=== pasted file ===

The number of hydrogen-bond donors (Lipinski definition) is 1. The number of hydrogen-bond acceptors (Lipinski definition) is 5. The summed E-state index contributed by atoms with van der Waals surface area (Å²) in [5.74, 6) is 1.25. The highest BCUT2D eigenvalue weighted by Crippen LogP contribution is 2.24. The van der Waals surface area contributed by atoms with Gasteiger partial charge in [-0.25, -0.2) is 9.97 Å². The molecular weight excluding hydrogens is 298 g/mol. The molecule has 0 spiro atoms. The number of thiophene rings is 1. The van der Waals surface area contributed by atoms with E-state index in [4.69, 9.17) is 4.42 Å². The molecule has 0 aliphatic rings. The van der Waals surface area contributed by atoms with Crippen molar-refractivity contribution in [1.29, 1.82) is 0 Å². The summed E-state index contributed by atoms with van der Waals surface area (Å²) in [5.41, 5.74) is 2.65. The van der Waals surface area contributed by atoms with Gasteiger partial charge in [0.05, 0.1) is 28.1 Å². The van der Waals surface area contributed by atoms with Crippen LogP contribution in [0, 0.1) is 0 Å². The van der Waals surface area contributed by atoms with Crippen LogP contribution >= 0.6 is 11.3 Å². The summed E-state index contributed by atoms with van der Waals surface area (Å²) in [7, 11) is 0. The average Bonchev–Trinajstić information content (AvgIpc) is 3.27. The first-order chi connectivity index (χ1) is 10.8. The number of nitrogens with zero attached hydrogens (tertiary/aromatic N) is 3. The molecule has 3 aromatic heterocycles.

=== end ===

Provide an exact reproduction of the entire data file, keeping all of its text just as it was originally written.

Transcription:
The number of hydrogen-bond donors (Lipinski definition) is 1. The number of hydrogen-bond acceptors (Lipinski definition) is 5. The summed E-state index contributed by atoms with van der Waals surface area (Å²) in [5.74, 6) is 1.25. The highest BCUT2D eigenvalue weighted by Crippen LogP contribution is 2.24. The van der Waals surface area contributed by atoms with Gasteiger partial charge in [-0.25, -0.2) is 9.97 Å². The molecular weight excluding hydrogens is 298 g/mol. The molecule has 0 spiro atoms. The number of thiophene rings is 1. The van der Waals surface area contributed by atoms with E-state index in [4.69, 9.17) is 4.42 Å². The molecule has 0 aliphatic rings. The van der Waals surface area contributed by atoms with Crippen molar-refractivity contribution in [1.29, 1.82) is 0 Å². The summed E-state index contributed by atoms with van der Waals surface area (Å²) in [5.41, 5.74) is 2.65. The van der Waals surface area contributed by atoms with Gasteiger partial charge in [0.05, 0.1) is 28.1 Å². The van der Waals surface area contributed by atoms with Crippen LogP contribution in [0, 0.1) is 0 Å². The van der Waals surface area contributed by atoms with Crippen LogP contribution >= 0.6 is 11.3 Å². The summed E-state index contributed by atoms with van der Waals surface area (Å²) in [7, 11) is 0. The average Bonchev–Trinajstić information content (AvgIpc) is 3.27. The first-order chi connectivity index (χ1) is 10.8. The number of nitrogens with zero attached hydrogens (tertiary/aromatic N) is 3. The molecule has 3 aromatic heterocycles.